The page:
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Wednesday, March 26, 2014

UK study finds unacceptable rates of natgas well failure in PA

With British Prime Minister David Cameron saying that the country is “going all out for shale” and a rise in citizen protests over the prospects of unconventional gas drilling in the UK,  researchers are looking for information with which to evaluate potential risks. And with a lack of available data in the UK, those researchers are looking elsewhere – including Pennsylvania. And what they’ve found are very troubling well failure rates and violation records.

The study - Oil and gas wells and their integrity: Implications for shale and unconventional resource exploitation – was published in the journal Marine and Petroleum Geology.

This story on the study says: 
The researchers focused on well failures, in which the cement, steel casing or valves failed to contain the oil, gas and drilling fluids. It noted the difference between internal failures, where gas, oil or other chemicals did not leak into the wider environment and external failures, where leaks did enter rocks, water acquifers or the air...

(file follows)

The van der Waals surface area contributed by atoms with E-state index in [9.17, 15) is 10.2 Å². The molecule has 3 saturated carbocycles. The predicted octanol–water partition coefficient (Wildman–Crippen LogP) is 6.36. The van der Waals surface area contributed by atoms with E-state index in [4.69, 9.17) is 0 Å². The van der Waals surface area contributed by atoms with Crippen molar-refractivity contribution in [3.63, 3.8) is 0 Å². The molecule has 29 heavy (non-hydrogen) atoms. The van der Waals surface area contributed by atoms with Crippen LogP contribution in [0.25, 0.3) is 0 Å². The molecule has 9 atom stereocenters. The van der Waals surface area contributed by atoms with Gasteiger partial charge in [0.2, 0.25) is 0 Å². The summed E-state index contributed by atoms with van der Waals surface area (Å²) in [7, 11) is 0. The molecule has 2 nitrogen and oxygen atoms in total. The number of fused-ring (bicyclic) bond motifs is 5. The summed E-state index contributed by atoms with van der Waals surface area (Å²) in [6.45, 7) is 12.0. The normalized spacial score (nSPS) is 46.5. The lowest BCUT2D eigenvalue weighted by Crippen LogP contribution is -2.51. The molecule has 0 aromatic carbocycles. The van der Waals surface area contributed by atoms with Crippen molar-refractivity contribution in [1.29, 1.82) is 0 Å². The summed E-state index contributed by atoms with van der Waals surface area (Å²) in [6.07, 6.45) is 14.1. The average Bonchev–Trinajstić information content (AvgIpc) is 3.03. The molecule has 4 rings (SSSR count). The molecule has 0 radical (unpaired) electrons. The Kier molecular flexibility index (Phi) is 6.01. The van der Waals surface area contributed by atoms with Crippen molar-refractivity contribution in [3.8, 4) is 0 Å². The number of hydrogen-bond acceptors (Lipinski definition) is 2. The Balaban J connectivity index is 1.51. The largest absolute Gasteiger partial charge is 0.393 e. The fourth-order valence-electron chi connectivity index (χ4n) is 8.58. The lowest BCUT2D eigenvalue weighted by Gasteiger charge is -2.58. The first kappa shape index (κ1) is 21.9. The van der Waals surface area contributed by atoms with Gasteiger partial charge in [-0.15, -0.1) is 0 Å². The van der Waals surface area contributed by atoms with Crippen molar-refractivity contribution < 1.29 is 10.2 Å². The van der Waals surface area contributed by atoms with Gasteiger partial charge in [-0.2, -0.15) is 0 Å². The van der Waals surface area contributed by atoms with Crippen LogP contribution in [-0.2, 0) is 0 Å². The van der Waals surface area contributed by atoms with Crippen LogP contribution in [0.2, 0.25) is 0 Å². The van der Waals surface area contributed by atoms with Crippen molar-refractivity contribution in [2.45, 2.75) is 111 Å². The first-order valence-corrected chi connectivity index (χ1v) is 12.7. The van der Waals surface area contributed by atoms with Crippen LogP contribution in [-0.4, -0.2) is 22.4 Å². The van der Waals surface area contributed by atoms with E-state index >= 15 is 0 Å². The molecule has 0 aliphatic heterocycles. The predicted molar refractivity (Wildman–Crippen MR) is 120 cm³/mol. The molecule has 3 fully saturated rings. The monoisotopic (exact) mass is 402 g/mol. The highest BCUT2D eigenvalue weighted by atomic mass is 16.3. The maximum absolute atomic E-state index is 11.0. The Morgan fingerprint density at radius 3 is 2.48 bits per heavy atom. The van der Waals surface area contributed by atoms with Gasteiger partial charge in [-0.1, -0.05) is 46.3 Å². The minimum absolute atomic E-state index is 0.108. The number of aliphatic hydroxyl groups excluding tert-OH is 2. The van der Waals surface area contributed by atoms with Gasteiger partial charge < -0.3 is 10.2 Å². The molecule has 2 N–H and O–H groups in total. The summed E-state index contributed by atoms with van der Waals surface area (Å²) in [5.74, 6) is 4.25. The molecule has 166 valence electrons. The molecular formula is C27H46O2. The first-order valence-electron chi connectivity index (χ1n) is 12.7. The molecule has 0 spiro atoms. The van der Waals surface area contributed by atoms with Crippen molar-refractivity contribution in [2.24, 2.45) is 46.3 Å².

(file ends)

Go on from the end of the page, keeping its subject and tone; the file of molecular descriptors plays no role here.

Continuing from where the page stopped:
One dataset highlighted found that 8,030 fracking wells targetting the Marcellus shale in Pennsylvania were inspected between 2005-2013 and 6.3% (506 wells) were reported for internal or external well barrier failures...
Analysis of another Pennsylvania dataset of 3,533 wells between 2008-2011 found that one-third were issued with environmental violation notices. These were mostly for surface water contamination, land spills or problems with site restoration. But 2.6% (91 wells) suffered some internal or external well barrier failures, including four blowouts. 

Well integrity is fundamental to safe shale gas development. Failure is not an option. The failure rates found in this study – as well as the violation rates – are unacceptable and should not be tolerated. 

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